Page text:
Swords clashed, shields broke, bodies fell… and over it all an unholy screech pummeled warriors like a battering ram.
Ulf stumbled as yet another undead thing rose from the mud and clutched his ankle. Ulf’s axe swept downward, lopped through a bony arm and part of the skull, and he leapt away. He knew the thing wasn’t done. Hew off the heads, the bodies fought on; crush the backs, and skeletal fingers crawled through the muck to dig into legs. Only when reduced to splinters and dust did the undead things cease their battle. The Necromancer had chosen to make his stand on ground soaked with blood and filled with bodies from dozens of wars, and now Ulf knew why.
Ulf’s shield knocked aside a musty fiend, but his mind could not block the unholy sorcerous wail that gave semblance of life to these undead. That keening silenced the battle din–no ring of steel, no cries of the wounded could be heard above it. It assaulted the mind, froze the heart and animated the corpses. Ulf caught a glimpse of the Dark General, atop a hill, commanding his monsters. The Necromancer seemed no more alive than his undead host. Only the wail and slowly waving arms proved the sinister being more than a shadow.
The Dornmen fought on, though their banner fell. Ulf hewed left and right, tried to shout to Thior, his commander. “The Necromancer! The wailing! We must silence him!”
Ulf could not hear his own words — not even in his mind. He pressed on. Leather armor failed him — much of it had been ripped away — but courage became his armor. Courage, and knowing he dare not falter. Jienna and the children were at home. Ulf roared and fought, invincible.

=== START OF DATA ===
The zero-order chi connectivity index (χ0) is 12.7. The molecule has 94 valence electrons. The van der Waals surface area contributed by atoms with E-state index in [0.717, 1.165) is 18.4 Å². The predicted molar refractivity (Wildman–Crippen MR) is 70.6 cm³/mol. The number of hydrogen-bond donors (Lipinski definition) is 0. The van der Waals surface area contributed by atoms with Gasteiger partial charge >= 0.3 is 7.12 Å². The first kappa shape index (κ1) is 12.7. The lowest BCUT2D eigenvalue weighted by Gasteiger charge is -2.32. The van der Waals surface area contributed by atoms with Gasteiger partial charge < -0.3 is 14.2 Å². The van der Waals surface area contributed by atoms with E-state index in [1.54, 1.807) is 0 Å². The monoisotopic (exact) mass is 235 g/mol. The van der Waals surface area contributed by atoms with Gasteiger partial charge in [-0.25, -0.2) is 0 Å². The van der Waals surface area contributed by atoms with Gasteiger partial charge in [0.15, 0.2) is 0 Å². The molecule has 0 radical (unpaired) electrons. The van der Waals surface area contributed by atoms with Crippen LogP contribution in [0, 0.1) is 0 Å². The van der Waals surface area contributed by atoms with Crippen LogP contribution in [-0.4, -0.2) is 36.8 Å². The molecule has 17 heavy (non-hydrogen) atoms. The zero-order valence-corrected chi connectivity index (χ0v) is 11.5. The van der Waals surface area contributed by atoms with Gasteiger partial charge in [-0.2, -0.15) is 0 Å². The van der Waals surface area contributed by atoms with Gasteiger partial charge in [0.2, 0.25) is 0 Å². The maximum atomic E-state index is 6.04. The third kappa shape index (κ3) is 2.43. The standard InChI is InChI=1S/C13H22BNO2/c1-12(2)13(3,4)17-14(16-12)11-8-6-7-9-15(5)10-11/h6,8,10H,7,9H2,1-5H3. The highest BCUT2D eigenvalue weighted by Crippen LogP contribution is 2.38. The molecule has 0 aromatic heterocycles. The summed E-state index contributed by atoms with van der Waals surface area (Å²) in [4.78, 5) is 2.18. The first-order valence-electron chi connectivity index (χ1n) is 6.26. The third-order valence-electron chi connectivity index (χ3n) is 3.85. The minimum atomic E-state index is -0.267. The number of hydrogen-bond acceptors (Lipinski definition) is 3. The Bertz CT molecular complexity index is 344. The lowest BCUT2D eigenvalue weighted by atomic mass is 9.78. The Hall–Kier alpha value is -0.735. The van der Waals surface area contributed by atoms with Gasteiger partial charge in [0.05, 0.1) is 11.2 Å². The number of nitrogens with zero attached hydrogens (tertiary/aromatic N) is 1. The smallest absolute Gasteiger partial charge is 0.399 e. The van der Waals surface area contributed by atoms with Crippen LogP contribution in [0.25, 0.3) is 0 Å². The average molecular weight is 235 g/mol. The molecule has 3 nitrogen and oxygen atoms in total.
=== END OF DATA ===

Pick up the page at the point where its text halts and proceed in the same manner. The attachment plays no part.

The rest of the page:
Then Garwolf fell, his face splayed open. Ulf avenged his friend in the instant. But even as he struck through the shoulder of the undead thing, Ulf’s thoughts were not of Garwolf. He thought of Jienna, back at the stead, herding the children away, scurrying to flee before the Dornmen force failed at last.
He could not fall. Ulf gathered his waning strength and fought on, invincible.
Ulf pushed forward behind his shield, heedless of the severed skull clamping teeth to his leg. He shoved, drove himself, hacked his way closer and closer to the Necromancer.
He would never reach the sorcerer. New bodies rose from the mud, blocking his path. Even as Ulf drove through them, those behind clawed at his back, ripped his arms, pulled his hair. He would never stare into the sorcerer’s grave-dark eyes and slash keen steel through that damned wailing throat.
Ulf weakened, slipped, and rose on unsteady knees. Just a few more yards, he thought. Just a few.
Ulf’s bright steel tore the jaw from a ghoulish gray face, and his second slash ripped through the neck. He kicked aside the beheaded thing, and saw the Necromancer beyond. Beyond reach. Stinking arms wrapped around Ulf’s legs, teeth plunged into his shoulders, bony hands tried to bring him down.
Ulf flashed teeth, lifted his axe, and cried a battle roar handed down from his fathers. He couldn’t hear it, but his heart felt it. He propelled the weapon, watched it spin in a bright silvery arc, and never let it leave his sight even as the undead things brought him down. He watched it split the Necromancer’s skull, heard the unholy wail die, and felt the teeth and claws fall free from his bleeding body.
All around him, fiends fell in sudden silence.
Ulf, on his knees, watched his lifeblood turn the mud crimson. Dornmen, now unimpeded, rushed forward to carve the Necromancer into bloody bits that would never rise again.
Jienna and the children are safe, Ulf thought. He died a happy man. Invincible.
Steve Goble’s sword and sorcery has appeared in numerous magazines, ezines and anthologies. He also writes horror, science fiction and, once in a great while, poetry.